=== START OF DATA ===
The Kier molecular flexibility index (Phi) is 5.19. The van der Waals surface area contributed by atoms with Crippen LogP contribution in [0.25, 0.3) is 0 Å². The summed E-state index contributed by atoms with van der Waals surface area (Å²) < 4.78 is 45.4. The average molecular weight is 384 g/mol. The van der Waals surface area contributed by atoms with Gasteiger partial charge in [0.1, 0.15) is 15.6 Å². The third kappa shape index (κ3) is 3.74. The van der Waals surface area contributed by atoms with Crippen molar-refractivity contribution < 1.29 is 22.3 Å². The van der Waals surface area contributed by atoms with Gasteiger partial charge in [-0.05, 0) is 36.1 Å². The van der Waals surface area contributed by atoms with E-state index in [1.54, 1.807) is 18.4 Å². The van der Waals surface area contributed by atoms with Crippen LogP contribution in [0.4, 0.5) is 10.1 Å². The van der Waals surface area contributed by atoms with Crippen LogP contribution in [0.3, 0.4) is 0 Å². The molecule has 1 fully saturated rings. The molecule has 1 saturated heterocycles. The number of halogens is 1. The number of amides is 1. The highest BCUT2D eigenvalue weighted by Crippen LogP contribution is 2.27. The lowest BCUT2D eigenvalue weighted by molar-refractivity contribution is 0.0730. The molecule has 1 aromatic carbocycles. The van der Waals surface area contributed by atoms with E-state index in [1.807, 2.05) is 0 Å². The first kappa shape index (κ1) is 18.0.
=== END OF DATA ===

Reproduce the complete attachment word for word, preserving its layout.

The Kier molecular flexibility index (Phi) is 5.19. The van der Waals surface area contributed by atoms with Crippen LogP contribution in [0.25, 0.3) is 0 Å². The summed E-state index contributed by atoms with van der Waals surface area (Å²) < 4.78 is 45.4. The average molecular weight is 384 g/mol. The van der Waals surface area contributed by atoms with Gasteiger partial charge in [0.1, 0.15) is 15.6 Å². The third kappa shape index (κ3) is 3.74. The van der Waals surface area contributed by atoms with Crippen molar-refractivity contribution < 1.29 is 22.3 Å². The van der Waals surface area contributed by atoms with Gasteiger partial charge in [-0.05, 0) is 36.1 Å². The van der Waals surface area contributed by atoms with E-state index in [1.54, 1.807) is 18.4 Å². The van der Waals surface area contributed by atoms with Crippen LogP contribution in [0.4, 0.5) is 10.1 Å². The van der Waals surface area contributed by atoms with Crippen LogP contribution in [0.3, 0.4) is 0 Å². The molecule has 1 fully saturated rings. The molecule has 1 saturated heterocycles. The number of halogens is 1. The number of amides is 1. The highest BCUT2D eigenvalue weighted by Crippen LogP contribution is 2.27. The lowest BCUT2D eigenvalue weighted by molar-refractivity contribution is 0.0730. The molecule has 1 aromatic carbocycles. The van der Waals surface area contributed by atoms with E-state index in [1.807, 2.05) is 0 Å². The first kappa shape index (κ1) is 18.0.